“Receiving a scholarship goes beyond having financial aid,” said Malinee Neelamegam, doctoral student at USF’s College of Public Health. “It inspires me to work harder and to strive for excellence.”
Neelamegam is the most recent recipient of the American Association of University Women International Fellowship. The AAUW International Fellowship allows Neelamegam to continue pursuing her doctoral degree in public health and continue to connect with and empower women through graduate studies and community projects, both in the United States and around the world.
The best part is that this award allows Neelamegam the opportunity to continue pursuing her passion: neuro-epidemiology.
“The field of epidemiology allows me to marry my passion for the science of epidemiology with the ability to influence change that will positively impact population health, specifically in the elderly,” she said.
Originally from Malaysia, Neelamegam came to USF as a Fulbright Scholar to pursue her Master of Public Health. She decided to stay at USF for her doctoral studies because she wanted to pursue her PhD in epidemiology with a focus on neuro-epidemiology and aging.
She said what first got her interested in public health is its ability to impact health status on a population level that transcends geographical borders. Her advisors, Drs. Amy Borenstein and James Mortimer, experts in aging and neuro-epidemiology, respectively, have also played a big role in inspiring her pursuit of neuro-epidemiology.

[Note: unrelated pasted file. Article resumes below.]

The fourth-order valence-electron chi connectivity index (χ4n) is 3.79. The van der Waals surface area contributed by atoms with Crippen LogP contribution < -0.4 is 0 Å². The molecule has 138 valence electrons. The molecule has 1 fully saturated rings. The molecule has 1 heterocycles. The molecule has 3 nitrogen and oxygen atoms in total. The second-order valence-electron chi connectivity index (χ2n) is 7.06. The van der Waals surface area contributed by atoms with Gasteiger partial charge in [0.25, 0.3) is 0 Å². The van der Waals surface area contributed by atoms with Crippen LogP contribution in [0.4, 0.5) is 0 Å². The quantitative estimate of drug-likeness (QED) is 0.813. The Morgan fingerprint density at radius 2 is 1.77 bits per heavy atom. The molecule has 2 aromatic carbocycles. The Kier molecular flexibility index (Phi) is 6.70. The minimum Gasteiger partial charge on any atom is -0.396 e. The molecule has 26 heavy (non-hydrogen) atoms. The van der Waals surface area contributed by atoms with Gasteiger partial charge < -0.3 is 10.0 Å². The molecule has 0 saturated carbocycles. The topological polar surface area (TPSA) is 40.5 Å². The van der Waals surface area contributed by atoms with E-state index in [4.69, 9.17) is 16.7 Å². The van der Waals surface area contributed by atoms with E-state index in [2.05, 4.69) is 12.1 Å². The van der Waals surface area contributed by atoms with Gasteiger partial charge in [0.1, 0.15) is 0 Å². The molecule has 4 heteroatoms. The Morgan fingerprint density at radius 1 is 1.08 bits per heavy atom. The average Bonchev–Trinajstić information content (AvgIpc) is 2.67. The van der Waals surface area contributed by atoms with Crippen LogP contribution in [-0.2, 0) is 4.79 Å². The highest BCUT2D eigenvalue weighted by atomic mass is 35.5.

Currently, Neelamegam remains a full-time doctoral student and a part-time graduate teaching assistant. She is also a member of both the Public Health Student Organization and the Florida Public Health Association.
During her time in the COPH, she has met people from all walks of life and different parts of the world.
“I have been enriched,” she said on the lifelong friendships she has made.
Actually, one of those friendships is with her husband, Sharad Malavade. Malavade is a recent doctoral graduate in the Department of Global Health, and the two met through COPH.
“We’re both public health nerds!” Neelamegam said. “It’s always fun brainstorming and debating about public health issues.”
Neelamegam said she thinks the best part of USF’s COPH is that it produces global public health leaders, and it’s clear that Neelamegam is on her way to becoming one of those leaders herself.
In 2015 so far, along with the AAUW International Fellowship, Neelamegam has also been a recipient of COPH’s Student Honorary Awards for Research and Practice and the Lee Leavengood Senior Program Endowed Scholarship.
Neelamegam said that she is very thankful for the scholarships she’s received.
She said, “I find it gratifying to be able to impact health status at a population level.”
And with her new AAUW International Fellowship, Neelamegam will be able to continue doing just that.
Story by AnnaMarie Koehler-Shepley, College of Public Health. Photos courtesy of Malinee Neelamegam.